When he launched a new design for Tropicana, Peter Arnell gave a rambling, pseudo-intellectual explanation of the packaging.
This was the packaging that was just cancelled by Pepsico after it emerged that consumers really, really liked the old packaging.
But Arnell's explanation of the new trade dress -- captured on video by Ad Age -- rings familiar. Why? Because of Arnell Group's even more ludicrous explanation for its redesign of the Pepsi logo (that was the one where Pepsi is linked to the power of gravity and the Mona Lisa).
Here's a digest of Arnell's Tropicana explanation. Compare it with the Pepsi fiasco. One might argue that made-up bullshit is part of Arnell Group's DNA:
We thought it would be important to take this brand and bring it or evolve it into a more current or modern state.Well, this is the problem, isn't it? Does orange juice really need to "evolve" into a "modern state"? Of course not. It just needs to be cold and fresh and taste strongly of oranges. But this is lost on Arnell.
Emotionally, it's still very, very difficult to, and it still remains difficult, for everyone to grasp the importance of that change because it's so dramatic.Clue No. 2: If everyone finds your new concept "difficult" to grasp, then is this concept ready for the marketplace? No! Consumers have to be able to understand what you're doing.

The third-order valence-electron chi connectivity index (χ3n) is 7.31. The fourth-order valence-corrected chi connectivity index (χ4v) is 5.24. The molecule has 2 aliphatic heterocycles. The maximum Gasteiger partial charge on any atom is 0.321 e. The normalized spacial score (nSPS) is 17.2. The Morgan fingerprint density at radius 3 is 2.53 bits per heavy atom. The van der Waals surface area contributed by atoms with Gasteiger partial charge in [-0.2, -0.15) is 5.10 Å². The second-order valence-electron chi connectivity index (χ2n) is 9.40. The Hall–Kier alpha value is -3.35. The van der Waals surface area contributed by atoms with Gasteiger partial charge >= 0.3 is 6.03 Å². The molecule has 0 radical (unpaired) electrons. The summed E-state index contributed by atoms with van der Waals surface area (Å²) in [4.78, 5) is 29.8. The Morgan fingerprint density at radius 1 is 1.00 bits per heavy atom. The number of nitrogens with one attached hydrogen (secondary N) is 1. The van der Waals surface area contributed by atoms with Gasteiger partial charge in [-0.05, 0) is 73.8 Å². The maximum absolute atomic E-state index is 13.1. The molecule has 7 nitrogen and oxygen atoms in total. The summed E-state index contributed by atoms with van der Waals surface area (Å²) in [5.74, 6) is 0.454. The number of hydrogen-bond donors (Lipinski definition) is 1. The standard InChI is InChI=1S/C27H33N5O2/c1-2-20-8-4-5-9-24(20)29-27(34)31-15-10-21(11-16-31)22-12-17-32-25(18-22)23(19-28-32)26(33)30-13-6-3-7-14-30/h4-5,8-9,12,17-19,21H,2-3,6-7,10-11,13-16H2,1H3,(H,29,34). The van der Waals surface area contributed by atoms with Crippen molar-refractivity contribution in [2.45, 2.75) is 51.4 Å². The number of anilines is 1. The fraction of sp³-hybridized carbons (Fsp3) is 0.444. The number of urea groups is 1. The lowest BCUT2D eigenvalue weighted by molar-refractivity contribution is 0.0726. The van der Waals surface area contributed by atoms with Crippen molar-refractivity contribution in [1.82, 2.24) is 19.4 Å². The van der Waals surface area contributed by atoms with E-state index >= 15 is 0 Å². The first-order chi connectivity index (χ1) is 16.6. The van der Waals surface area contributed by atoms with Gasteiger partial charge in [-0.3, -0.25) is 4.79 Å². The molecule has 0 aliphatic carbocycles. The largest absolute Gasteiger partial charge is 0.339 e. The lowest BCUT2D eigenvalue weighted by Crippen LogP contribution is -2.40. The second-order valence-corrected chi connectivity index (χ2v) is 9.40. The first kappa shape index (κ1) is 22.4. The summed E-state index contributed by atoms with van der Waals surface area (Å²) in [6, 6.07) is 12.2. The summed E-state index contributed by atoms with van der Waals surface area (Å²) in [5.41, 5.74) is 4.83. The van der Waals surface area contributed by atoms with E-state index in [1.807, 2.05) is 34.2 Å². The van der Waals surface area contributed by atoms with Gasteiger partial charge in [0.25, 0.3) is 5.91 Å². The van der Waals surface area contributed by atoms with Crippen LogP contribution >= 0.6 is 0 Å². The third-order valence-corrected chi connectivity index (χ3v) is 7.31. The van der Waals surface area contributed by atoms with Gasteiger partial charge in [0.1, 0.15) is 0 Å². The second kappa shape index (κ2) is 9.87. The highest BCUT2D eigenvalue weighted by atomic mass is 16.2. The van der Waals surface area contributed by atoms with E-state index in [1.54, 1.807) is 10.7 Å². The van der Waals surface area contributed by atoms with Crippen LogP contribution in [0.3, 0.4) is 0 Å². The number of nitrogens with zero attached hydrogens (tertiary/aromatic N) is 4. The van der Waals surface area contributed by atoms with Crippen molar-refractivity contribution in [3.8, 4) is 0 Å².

Historically, we always show the outside of the orange. What was fascinating was that we had never shown the product called the juice."Historically"? Seriously? This is OJ, not sociology 101.
Having said that we wanted to take the orange and put it somewhere. We engineered this interesting little squeeze cap here ... so that the notion of squeezing the orange was implied ergonomically.Note that the cap does not, in fact, squeeze. It's made of hard plastic. Why doesn't Arnell know this? More significantly, if the orange is so important, and the product is made of fresh oranges, does it really make sense to not show a picture of an orange on the box?
... the idea of course is to have a consistency between the purity of the juice, which is coming directly from the orange, the cap which you squeeze every day and of course the carton.Here Arnell's explanation of the cap undermines the design he's just in created: If the orange is so important, why is it not on the box? If you listen closely to the way Arnell pauses when he says this, you can almost see the penny dropping inside his head.
... "squeeze" maintains a certain level of I guess power when it comes to this notion emotionally about what squeeze means like my squeeze or give me a squeeze or the notion of a hug or the ideas behind the power of love and the idea of transferring that love or converting that attitude between mom and the kids, right?Again, if the cap could actually be squeezed, then some of this would make sense. But it can't. So it doesn't.
Ironically, the cap is the only part of the design that Tropicana is keeping. The company paid Arnell $35 million for his design and its "explanation."
- See BNET's previous coverage of Arnell Group:
- In Blow to Arnell, Tropicana Drops Package Redesign
- Pepsi's Nonsensical Logo Redesign Document: $1 Million for This?
- New Pepsi Logo Seems Similar to Three Other Corporate Emblems
- Pepsi Airs First New Ads Since Switch to TBWA
- Arnell's Competitors Hate the New Pepsi Logo
- Pepsi's New $1 Million Logo Looks Like Old Diet Pepsi Logo
- Why Arnell's Peapod Electric Car Launch Will Fail